Supreme Court to decide on changes to historic act
WASHINGTON—The U.S. Supreme Court will consider whether to strike down a key part of a historic voting rights bill.
For 47 years, states with a history of discrimination have been required to get special permission from the federal government before changing election laws.
Now, those states will tell the Supreme Court that section five of the 1965 Voting Rights Act is no longer necessary.
Frank Ellis, Shelby County, Ala. attorney, said, “It’s 47, 48-years-old and the south has changed in that 48 years. It’s not current; it’s not relevant anymore.”
Edward Blum, Citizens for Fair Representation, said, “The country has moved on. Race is not an element in elections in the deep south any more than it is in places like Ohio and Wisconsin.”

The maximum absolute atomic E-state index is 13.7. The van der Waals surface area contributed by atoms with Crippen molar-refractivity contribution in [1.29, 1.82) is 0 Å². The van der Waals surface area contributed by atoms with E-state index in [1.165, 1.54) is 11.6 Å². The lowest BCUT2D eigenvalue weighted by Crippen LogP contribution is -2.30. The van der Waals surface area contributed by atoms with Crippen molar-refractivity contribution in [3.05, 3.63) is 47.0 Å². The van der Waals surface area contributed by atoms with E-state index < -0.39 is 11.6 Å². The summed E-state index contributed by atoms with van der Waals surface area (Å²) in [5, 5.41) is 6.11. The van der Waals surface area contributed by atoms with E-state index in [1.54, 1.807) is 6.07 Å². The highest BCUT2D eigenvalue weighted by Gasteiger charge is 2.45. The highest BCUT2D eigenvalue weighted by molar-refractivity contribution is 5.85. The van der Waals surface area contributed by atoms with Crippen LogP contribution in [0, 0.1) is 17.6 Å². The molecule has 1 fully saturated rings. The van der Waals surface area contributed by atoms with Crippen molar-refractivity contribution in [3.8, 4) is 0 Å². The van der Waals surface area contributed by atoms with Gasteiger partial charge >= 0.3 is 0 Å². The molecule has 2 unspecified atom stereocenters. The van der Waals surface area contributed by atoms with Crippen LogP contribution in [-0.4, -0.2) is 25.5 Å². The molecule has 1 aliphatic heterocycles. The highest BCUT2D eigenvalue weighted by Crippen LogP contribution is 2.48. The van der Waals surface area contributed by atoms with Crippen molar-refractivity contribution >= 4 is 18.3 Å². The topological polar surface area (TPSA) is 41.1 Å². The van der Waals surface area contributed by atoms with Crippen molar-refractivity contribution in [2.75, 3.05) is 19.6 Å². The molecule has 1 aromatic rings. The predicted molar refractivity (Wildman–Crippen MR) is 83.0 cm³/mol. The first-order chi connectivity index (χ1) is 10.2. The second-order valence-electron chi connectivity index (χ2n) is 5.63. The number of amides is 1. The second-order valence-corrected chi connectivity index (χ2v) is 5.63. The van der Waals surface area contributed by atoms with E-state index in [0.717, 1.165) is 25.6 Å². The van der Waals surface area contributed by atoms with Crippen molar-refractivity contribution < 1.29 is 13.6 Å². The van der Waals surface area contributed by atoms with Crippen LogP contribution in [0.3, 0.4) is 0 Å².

They argue all 50 states should be treated the same.
However, civil rights groups say things are not the same.
They claim there is evidence of cities and states trying to change laws to prevent minorities from voting.
Ben Jealous, NAACP President and CEO, said, “Our country has to hold onto its power to stop mischief at the polls before it happens.”
President Obama, a former constitutional law professor, said in a radio interview that enforcing the rest of the voting rights law would be tough after-the-fact.
He said, “People could keep coming up with new schemes each election, even if ultimately they were ruled to violate the Voting Rights Act, it would be hard for us to catch those things up front.”
The rules apply to nine states and parts of seven others.
Arguments begin Wednesday but it could be months before a decision is made.